Have you ever had one of those days where you just can’t stop eating? You might not be really hungry, but you just never get full? You might be stressing your small intestine.
A new study published in Nutrition and Diabetes may explain what happens. When you overeat the hormone that signals fullness stops being produced. Uroguanylin, the fullness hormone, is produced in your small intestine and travels to your brain to tell you when you are full, but overeating stresses your small intestine and it stops producing Uroguanylin. When researchers studied this in mice it didn’t matter if the mice were thin or obese, if the mice ate too much they stopped producing the hormone uroguanylin.
The calories were the stressful event, it didn’t matter what type of calories either, only that you ate too many of them. Unlike other hormones that are related to obesity, like insulin and leptin, which increase when an individual gains weight. Uroguanylin stops production with too many calories regardless of body weight. It is the calories, not the obesity, that causes the change.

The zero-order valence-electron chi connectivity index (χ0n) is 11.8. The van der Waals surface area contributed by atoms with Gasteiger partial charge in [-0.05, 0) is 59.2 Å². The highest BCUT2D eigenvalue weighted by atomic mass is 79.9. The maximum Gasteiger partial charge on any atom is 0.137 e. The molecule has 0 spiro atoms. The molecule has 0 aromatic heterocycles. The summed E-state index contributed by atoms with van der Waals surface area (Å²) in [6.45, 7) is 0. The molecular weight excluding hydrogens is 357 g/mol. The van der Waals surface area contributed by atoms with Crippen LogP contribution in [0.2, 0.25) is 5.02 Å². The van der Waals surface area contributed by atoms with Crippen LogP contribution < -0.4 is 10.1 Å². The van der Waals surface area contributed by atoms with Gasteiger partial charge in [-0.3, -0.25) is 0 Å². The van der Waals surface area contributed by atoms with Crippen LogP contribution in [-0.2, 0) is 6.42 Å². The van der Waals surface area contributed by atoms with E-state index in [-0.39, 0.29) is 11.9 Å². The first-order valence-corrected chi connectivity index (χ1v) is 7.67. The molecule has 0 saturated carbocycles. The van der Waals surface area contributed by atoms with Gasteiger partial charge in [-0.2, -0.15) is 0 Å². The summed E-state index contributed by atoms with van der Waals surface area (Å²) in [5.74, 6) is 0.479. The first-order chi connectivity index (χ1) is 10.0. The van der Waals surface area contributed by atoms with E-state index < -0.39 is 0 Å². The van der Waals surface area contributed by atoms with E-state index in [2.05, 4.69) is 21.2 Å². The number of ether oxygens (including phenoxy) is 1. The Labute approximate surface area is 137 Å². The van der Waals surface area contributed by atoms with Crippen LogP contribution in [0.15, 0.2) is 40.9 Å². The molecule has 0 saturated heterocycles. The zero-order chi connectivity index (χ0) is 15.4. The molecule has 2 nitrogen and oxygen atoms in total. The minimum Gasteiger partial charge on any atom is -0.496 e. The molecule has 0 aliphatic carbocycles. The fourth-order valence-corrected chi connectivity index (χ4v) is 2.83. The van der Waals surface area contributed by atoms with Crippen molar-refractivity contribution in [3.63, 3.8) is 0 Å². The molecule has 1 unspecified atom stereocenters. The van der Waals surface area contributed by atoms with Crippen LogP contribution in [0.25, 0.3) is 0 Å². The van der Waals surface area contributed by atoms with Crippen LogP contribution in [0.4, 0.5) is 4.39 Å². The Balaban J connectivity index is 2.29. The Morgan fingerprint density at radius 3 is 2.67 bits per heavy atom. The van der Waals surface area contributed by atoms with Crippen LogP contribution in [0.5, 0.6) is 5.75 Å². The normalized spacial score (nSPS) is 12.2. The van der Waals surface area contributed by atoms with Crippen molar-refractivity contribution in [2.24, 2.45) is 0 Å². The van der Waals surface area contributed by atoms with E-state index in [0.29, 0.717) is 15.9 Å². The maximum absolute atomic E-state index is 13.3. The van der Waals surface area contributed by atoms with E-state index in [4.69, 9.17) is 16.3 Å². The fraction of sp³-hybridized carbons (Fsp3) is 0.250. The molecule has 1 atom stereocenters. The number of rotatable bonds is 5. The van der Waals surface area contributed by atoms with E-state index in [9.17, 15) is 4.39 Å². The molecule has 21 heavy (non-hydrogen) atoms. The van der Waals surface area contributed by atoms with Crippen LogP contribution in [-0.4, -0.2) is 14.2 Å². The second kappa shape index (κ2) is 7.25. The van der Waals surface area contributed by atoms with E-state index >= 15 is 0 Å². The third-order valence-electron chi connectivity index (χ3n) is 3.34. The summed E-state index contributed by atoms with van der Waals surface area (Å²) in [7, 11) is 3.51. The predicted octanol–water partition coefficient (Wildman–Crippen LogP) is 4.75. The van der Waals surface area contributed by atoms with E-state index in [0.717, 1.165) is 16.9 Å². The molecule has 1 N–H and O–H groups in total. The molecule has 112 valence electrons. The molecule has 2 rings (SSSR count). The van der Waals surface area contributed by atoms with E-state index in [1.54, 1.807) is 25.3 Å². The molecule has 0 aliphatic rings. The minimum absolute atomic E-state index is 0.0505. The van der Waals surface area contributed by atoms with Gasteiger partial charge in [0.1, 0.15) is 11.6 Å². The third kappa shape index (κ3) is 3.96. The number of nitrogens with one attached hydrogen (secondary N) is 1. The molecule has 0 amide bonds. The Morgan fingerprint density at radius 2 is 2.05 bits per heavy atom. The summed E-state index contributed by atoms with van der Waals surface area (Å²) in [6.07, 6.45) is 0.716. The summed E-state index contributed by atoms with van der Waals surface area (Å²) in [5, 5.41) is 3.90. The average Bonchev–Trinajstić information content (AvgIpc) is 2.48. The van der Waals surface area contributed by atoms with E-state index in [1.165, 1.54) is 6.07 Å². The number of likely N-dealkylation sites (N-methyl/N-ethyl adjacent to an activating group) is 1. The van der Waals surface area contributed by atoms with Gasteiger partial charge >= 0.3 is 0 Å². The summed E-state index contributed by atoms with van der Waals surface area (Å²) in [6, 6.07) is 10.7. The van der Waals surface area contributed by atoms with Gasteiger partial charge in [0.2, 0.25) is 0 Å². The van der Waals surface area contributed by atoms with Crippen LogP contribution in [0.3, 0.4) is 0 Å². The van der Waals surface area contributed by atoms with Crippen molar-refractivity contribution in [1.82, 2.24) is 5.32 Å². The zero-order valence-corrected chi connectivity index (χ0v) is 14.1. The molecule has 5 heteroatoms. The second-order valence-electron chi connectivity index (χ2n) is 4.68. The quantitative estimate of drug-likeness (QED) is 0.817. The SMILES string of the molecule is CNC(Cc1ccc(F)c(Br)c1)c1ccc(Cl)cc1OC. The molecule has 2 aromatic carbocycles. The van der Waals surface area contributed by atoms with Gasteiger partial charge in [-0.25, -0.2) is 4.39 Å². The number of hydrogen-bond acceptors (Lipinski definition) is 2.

What does it takes to start producing your fullness hormone? Reduce your calorie intake and everything goes back to normal.
Be good to your small intestine and don’t over do it.
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